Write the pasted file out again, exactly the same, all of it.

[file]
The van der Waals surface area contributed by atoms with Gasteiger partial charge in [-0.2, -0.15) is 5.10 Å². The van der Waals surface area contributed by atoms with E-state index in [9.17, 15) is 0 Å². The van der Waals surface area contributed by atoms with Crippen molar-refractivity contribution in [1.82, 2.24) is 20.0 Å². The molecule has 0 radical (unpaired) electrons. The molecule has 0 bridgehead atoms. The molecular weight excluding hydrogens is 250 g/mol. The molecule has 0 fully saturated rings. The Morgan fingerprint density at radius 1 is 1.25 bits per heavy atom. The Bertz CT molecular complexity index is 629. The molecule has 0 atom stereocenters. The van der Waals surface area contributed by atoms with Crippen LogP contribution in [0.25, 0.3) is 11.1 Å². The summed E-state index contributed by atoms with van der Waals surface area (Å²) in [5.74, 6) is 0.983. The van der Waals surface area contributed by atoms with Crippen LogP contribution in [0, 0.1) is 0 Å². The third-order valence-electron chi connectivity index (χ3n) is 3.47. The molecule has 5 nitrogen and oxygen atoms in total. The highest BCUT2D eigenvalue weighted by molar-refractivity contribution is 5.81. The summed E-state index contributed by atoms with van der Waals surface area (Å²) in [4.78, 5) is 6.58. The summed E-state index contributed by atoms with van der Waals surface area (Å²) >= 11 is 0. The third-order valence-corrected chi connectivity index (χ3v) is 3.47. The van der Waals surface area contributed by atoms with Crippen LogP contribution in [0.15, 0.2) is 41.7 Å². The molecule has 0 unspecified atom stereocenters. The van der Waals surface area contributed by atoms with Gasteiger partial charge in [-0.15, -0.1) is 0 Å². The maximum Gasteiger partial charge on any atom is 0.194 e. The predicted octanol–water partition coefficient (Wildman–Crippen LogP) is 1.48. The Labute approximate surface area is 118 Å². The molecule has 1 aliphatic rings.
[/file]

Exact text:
The van der Waals surface area contributed by atoms with Gasteiger partial charge in [-0.2, -0.15) is 5.10 Å². The van der Waals surface area contributed by atoms with E-state index in [9.17, 15) is 0 Å². The van der Waals surface area contributed by atoms with Crippen molar-refractivity contribution in [1.82, 2.24) is 20.0 Å². The molecule has 0 radical (unpaired) electrons. The molecule has 0 bridgehead atoms. The molecular weight excluding hydrogens is 250 g/mol. The molecule has 0 fully saturated rings. The Morgan fingerprint density at radius 1 is 1.25 bits per heavy atom. The Bertz CT molecular complexity index is 629. The molecule has 0 atom stereocenters. The van der Waals surface area contributed by atoms with Crippen LogP contribution in [0.25, 0.3) is 11.1 Å². The summed E-state index contributed by atoms with van der Waals surface area (Å²) in [5.74, 6) is 0.983. The van der Waals surface area contributed by atoms with Crippen LogP contribution in [0, 0.1) is 0 Å². The third-order valence-electron chi connectivity index (χ3n) is 3.47. The molecule has 5 nitrogen and oxygen atoms in total. The highest BCUT2D eigenvalue weighted by molar-refractivity contribution is 5.81. The summed E-state index contributed by atoms with van der Waals surface area (Å²) in [4.78, 5) is 6.58. The summed E-state index contributed by atoms with van der Waals surface area (Å²) >= 11 is 0. The third-order valence-corrected chi connectivity index (χ3v) is 3.47. The van der Waals surface area contributed by atoms with Crippen LogP contribution in [0.15, 0.2) is 41.7 Å². The molecule has 0 unspecified atom stereocenters. The van der Waals surface area contributed by atoms with Gasteiger partial charge in [-0.15, -0.1) is 0 Å². The maximum Gasteiger partial charge on any atom is 0.194 e. The predicted octanol–water partition coefficient (Wildman–Crippen LogP) is 1.48. The Labute approximate surface area is 118 Å². The molecule has 1 aliphatic rings.